In pictures: Kuwait's Failaka Island, treasures, and ghosts of history
Located on the ancient trade routes to China and India, Kuwait's Failaka Island has been inhabited since the Bronze Age, made attractive by its freshwater springs from as early as 2500 BC. The presence of more than a dozen archaeological sites from different historical periods attests to the island's importance as a cultural hub. (All photos by Fanny Arlandis)
The island was impacted by recent events too when its entire population fled following the Iraqi invasion of Kuwait on 2 August 1990. Failaka was captured by Saddam Hussein's troops and its 2,000 residents, mainly fishermen and villagers, left their homes and escaped to the capital, Kuwait City.
Debris from the war - including rusty tanks, semi-automatic weapons and military equipment - can still be found across the island. Failaka's beaches were sowed with landmines, and its monuments and buildings were used by the Iraqi army for target practice.
In February 1991, Failaka Island was recaptured by American forces and the 1,400 Iraqi soldiers stationed there were expelled. The island then became a training camp for US marine corps units and closed to the public.
On 8 October 2002, a US soldier was shot dead and another wounded during a training exercise on the island by two Kuwaiti nationals in a pickup truck, dressed in civilian clothing. The incident was part of a spate of small-scale attacks on the large US military presence in the country post 9/11 and ahead of the 2003 US invasion of Iraq.
The vast majority of people who fled Failaka in 1990 never returned. Their homes were either purchased by the authorities or abandoned. The island’s infrastructure gradually fell into disrepair, including this former school.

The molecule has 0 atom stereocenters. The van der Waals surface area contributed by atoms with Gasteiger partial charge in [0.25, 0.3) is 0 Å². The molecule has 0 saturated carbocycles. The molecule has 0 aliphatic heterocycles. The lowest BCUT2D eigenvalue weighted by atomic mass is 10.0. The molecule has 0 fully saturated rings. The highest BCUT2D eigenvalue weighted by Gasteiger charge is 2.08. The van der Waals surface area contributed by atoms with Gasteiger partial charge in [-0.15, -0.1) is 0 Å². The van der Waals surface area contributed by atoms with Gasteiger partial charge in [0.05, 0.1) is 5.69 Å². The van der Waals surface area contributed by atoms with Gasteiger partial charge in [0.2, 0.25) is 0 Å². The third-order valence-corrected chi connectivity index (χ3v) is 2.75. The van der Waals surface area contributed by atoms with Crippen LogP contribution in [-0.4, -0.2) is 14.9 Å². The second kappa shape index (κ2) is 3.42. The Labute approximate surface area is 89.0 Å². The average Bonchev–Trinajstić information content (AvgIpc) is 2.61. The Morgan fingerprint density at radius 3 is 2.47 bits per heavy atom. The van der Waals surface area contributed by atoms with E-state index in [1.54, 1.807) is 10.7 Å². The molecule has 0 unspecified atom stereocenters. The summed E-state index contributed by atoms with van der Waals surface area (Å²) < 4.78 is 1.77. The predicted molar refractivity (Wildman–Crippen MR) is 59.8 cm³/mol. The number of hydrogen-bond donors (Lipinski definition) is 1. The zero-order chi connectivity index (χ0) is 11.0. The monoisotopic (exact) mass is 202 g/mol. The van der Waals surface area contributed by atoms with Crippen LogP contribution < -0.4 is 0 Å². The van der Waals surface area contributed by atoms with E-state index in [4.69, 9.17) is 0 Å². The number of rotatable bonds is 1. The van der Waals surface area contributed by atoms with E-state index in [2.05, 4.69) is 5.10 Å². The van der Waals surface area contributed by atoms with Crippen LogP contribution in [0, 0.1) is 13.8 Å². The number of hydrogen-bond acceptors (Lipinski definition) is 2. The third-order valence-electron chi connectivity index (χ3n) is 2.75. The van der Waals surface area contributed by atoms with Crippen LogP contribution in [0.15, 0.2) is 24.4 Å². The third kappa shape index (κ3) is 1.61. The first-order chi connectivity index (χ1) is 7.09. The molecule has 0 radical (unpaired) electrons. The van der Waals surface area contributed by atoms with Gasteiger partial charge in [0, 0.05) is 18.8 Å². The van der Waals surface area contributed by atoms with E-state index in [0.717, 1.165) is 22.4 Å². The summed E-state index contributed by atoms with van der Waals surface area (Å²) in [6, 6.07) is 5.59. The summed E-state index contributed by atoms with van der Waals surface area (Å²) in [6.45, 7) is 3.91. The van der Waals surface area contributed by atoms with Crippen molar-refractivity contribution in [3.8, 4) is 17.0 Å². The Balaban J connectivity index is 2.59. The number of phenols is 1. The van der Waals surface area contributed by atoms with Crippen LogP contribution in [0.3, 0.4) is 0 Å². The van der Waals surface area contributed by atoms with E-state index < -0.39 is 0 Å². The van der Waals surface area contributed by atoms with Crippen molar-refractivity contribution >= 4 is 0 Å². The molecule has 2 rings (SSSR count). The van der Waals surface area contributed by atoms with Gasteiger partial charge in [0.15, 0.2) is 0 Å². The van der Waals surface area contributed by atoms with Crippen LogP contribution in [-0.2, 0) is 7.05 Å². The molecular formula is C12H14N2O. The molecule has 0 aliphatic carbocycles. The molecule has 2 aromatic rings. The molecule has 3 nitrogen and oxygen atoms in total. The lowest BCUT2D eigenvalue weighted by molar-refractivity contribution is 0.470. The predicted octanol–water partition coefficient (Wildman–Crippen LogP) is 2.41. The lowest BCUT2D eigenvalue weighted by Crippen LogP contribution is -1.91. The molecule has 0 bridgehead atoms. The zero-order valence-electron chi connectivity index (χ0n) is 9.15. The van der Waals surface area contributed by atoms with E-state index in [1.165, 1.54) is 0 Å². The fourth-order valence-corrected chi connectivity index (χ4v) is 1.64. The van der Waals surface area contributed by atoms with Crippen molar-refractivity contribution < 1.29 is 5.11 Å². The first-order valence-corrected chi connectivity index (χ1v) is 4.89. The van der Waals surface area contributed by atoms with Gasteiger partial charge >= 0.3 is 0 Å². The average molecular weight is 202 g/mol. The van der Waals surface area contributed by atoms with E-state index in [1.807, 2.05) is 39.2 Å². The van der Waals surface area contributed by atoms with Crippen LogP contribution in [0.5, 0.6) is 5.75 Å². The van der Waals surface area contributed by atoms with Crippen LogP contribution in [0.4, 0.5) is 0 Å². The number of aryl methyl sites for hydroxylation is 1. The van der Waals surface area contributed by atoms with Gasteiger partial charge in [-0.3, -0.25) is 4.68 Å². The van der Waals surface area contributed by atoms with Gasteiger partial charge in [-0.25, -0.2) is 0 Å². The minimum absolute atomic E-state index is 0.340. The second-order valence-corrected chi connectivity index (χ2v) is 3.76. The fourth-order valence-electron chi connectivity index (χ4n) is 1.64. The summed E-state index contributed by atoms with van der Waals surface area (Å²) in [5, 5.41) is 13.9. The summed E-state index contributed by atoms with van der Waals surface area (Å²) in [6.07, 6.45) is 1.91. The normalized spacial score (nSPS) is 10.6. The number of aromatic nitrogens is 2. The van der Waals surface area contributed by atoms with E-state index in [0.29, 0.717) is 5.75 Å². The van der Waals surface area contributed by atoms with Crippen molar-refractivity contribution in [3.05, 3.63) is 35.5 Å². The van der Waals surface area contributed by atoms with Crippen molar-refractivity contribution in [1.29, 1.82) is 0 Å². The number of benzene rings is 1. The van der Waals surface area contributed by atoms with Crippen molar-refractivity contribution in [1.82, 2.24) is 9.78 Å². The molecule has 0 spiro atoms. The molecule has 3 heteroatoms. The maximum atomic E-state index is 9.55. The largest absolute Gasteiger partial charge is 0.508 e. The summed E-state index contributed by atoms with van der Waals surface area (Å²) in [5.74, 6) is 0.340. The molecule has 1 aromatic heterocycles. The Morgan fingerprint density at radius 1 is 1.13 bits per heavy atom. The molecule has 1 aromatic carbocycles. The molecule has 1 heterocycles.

Those islanders who did return include a small fishing community that settled in shacks near the beach. Migrant workers, mainly from Bangladesh, operate the island’s few shops, while a small number of farmers own some livestock.
Abou Ali, a 45-year-old Sudanese national, lives on a farm in Failaka and tends dromedaries owned by the Kuwaiti Emir, Sheikh Sabah al-Ahmad al-Jaber al-Sabah. Abou Ali has lived on Failaka Island since 1990, where he looks after roughly 150 animals, each of which he has named. He lets out the dromedaries every morning at 7am and begins rounding them up at 3pm.
For the past several years, developers and Kuwaiti authorities have had their sights set on attracting tourism to the island. A ferry line currently runs between Kuwait City and Failaka, but the island has failed to draw tourists and its facilities, like these paddle boats, are generally unused.
What the island does attract however, is archaeologists: a French-Kuwaiti mission is currently carrying out two excavations on Failaka, including the settlement of al-Qusur, in the centre of the island, that appears to have been a Christian monastery.
This site is particularly important as it would prove that Christian communities were present in the Gulf following the Muslim conquests of the seventh century. Two churches, a refectory, and a small number of dwellings have been discovered so far.
Every year, Kuwaiti authorities finance excavation missions in Failaka. International teams from some 95 countries, including France, Denmark, Poland, Slovakia, Italy and Georgia, can be seen exploring the island from October to May. Julie Bonneric, the director of the French-Kuwaiti archaeological mission (above), says that the Kuwaiti department of antiquities has commissioned excavation missions at almost all of Failaka’s major sites.
In 2013, Kuwait submitted a bid for two of Failaka’s sites to be added to the Unesco World Heritage list. The state's unprecedented interest in archaeology is part of a wider, heritage-focused movement among countries in the Gulf.
None of these excavations would be possible without their workers. Ahmad, from Egypt (above), works for the French-Kuwaiti mission at both the Hellenistic Fortress, in the top image, and the Christian complex at al-Qusur.
A medical dispensary is open for workers requiring medical attention. Dr Ruhul Amin, a native of Bangladesh (which has signed a technical cooperation agreement with Kuwait), treats the less serious cases, such as diabetes, and arranges for the transfer of other patients by helicopter to the mainland.
This piece was originally published on MEE French.